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Want to know all about toilet paper? You’ve come to the right place. Toilet paper is such a common everyday item that it’s strange to think of a time when it didn’t exist. But it hasn’t been around forever! Toilet paper as we know it was invented less than 200 years ago. Before that, people used a variety of, um, interesting materials to wipe their tushie.
We thought it would be fun to take a look at what people used before toilet paper and how the bathroom staple was invented. Let’s dive into the history of toilet paper.
The question should be, what didn’t people use before toilet paper? Ancient and modern records indicate that people have used almost anything they could get their hands on — including their own hands (ew). There are a few notable items that caught our attention, though.
By D. Herdemerten - Wikimedia
Ancient Romans have long been famous for their bathhouses, toilets, and extensive sewer system. Most historians assumed that these inventions were a boon for public health. But new evidence shows that this wasn’t the case. The people of Rome suffered from many parasitic infections because of, not in spite of, the supposedly advanced sewer system.
One possible reason is the humid conditions of bathhouses and public toilets, as well as lack of knowledge about how disease spreads.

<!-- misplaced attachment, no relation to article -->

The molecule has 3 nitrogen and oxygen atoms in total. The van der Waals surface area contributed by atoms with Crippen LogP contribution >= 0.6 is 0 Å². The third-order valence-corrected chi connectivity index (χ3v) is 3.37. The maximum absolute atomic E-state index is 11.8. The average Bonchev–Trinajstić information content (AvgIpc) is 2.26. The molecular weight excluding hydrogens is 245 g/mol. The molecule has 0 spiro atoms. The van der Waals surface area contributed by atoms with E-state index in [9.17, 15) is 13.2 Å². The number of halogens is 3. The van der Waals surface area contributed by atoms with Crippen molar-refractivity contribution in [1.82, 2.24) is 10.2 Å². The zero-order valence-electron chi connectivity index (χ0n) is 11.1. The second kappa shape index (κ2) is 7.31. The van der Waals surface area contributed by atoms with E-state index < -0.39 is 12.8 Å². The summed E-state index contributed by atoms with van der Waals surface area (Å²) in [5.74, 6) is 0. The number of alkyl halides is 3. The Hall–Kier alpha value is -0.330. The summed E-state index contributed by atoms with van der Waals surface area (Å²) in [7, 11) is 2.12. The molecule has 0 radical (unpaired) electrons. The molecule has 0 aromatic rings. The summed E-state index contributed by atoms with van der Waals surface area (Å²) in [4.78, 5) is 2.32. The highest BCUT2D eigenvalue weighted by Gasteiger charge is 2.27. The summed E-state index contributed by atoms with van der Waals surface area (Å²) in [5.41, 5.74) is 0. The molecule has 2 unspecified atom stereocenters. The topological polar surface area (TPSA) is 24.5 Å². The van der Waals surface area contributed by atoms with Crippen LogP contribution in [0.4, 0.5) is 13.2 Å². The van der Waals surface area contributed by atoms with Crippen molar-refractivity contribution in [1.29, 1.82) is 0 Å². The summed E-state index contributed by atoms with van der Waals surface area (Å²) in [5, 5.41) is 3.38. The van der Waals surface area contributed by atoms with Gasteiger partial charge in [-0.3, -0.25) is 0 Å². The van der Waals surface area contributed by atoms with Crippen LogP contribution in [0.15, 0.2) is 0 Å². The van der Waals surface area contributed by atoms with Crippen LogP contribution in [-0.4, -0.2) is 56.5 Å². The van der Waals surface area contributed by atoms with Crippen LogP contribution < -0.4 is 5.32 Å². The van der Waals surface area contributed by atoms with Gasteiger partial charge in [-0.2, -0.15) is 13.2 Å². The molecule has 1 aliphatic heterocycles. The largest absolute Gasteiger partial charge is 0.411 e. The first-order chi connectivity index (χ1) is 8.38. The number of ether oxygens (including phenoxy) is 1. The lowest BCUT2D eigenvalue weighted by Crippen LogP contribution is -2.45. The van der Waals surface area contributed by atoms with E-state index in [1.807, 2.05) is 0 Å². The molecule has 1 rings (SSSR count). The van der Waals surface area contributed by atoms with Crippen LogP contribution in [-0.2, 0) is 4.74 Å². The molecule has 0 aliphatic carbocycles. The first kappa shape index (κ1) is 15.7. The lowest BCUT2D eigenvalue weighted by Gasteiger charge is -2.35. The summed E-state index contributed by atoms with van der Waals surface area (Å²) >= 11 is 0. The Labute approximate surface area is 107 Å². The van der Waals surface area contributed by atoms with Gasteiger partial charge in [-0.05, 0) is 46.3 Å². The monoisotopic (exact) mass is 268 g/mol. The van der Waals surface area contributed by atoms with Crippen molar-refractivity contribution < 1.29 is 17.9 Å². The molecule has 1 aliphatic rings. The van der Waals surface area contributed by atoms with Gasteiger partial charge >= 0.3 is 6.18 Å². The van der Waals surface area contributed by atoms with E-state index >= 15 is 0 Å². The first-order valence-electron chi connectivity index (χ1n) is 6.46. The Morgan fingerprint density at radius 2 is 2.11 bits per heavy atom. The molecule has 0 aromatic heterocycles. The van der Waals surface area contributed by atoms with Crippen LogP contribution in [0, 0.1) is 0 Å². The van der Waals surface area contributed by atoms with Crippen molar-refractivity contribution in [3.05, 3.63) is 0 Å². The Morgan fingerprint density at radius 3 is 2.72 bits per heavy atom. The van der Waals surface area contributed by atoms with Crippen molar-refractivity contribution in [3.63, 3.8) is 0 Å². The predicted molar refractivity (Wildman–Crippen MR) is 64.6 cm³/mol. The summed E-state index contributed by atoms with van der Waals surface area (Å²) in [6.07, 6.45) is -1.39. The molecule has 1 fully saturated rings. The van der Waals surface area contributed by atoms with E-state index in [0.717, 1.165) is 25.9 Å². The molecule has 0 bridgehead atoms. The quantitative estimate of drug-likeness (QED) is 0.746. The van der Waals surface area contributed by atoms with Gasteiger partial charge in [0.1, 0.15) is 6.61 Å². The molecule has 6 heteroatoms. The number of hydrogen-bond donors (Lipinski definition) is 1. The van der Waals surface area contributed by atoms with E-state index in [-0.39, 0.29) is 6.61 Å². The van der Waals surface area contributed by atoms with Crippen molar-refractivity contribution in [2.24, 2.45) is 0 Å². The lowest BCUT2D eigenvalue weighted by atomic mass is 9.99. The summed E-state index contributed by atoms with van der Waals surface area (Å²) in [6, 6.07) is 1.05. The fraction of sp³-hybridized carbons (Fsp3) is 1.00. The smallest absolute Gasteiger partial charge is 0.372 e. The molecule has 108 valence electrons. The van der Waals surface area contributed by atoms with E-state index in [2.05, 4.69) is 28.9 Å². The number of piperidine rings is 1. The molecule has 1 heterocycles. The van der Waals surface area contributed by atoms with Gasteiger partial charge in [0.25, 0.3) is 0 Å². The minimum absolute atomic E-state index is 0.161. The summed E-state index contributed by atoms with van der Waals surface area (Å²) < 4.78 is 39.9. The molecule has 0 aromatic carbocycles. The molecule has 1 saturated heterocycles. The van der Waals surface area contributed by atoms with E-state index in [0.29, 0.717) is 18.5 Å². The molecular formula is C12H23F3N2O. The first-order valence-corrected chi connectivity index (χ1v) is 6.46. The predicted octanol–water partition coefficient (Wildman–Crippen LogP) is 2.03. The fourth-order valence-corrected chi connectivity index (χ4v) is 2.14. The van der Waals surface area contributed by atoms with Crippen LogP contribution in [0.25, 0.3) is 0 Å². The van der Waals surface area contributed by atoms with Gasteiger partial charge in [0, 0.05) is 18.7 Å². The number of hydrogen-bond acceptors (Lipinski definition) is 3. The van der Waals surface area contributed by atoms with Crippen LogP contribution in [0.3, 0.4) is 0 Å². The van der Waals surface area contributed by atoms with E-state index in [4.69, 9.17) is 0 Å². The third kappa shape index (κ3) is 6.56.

Lacking hygienic toilet paper, the Ancient Romans used a sponge attached to a stick, known as a xylospongium (totally not a made-up word). In public toilets, the sponge was used by all and stored in a bucket of vinegar between uses. This sponge (which BTW looks awfully like a modern toilet brush) likely caused disease outbreaks and infections for the citizens of Rome.
Not content with sharing a communal sponge when it was time to do their business, wealthy Romans instead used wool soaked in rose water. Though it seems they still thought it perfectly acceptable to reuse it.
And over in France, royal families were fond of silk and lace (talk about wasteful!).
In the northern countries such as Scandinavia, moss and snow were wiping favorites, while in tropical regions like Hawaii, a coconut shell did the trick.
And in the rural farmlands of the United States, farmers and their families preferred one option above all — a corncob. Yep, a dried corncob, stripped of its kernels, was used widely throughout the 19th century. Even after toilet paper was invented in the mid-1800s, folks in rural areas still preferred the cob for its softness, convenience, and economy.
Gradually newspapers and cheap books rose in popularity as the method du jour across Europe and the United States. Issues of the Farmers Almanac hung in outhouses for reading and wiping.
This practice became so popular that the publishers drilled a hole in the corner of the Almanac for easy hanging.
So when was toilet paper invented? The earliest documentation of toilet paper dates to the 6th century AD, in China. Meticulous records from the Ming Dynasty report that 720,000 sheets of paper were made for the Imperial court in Nanjing, the capital.
The paper was thick, soft, and fabric-like, and came in sheets 2 feet by 3 feet wide. We’re not going to think about why it was so large. The sheets were perfumed for the Imperial family, and the softest toilet paper was reserved just for them.
Similar products were made in European countries, but were mostly reserved for wealthy families. Common folk throughout the world had to make do with whatever was cheap, convenient, and available.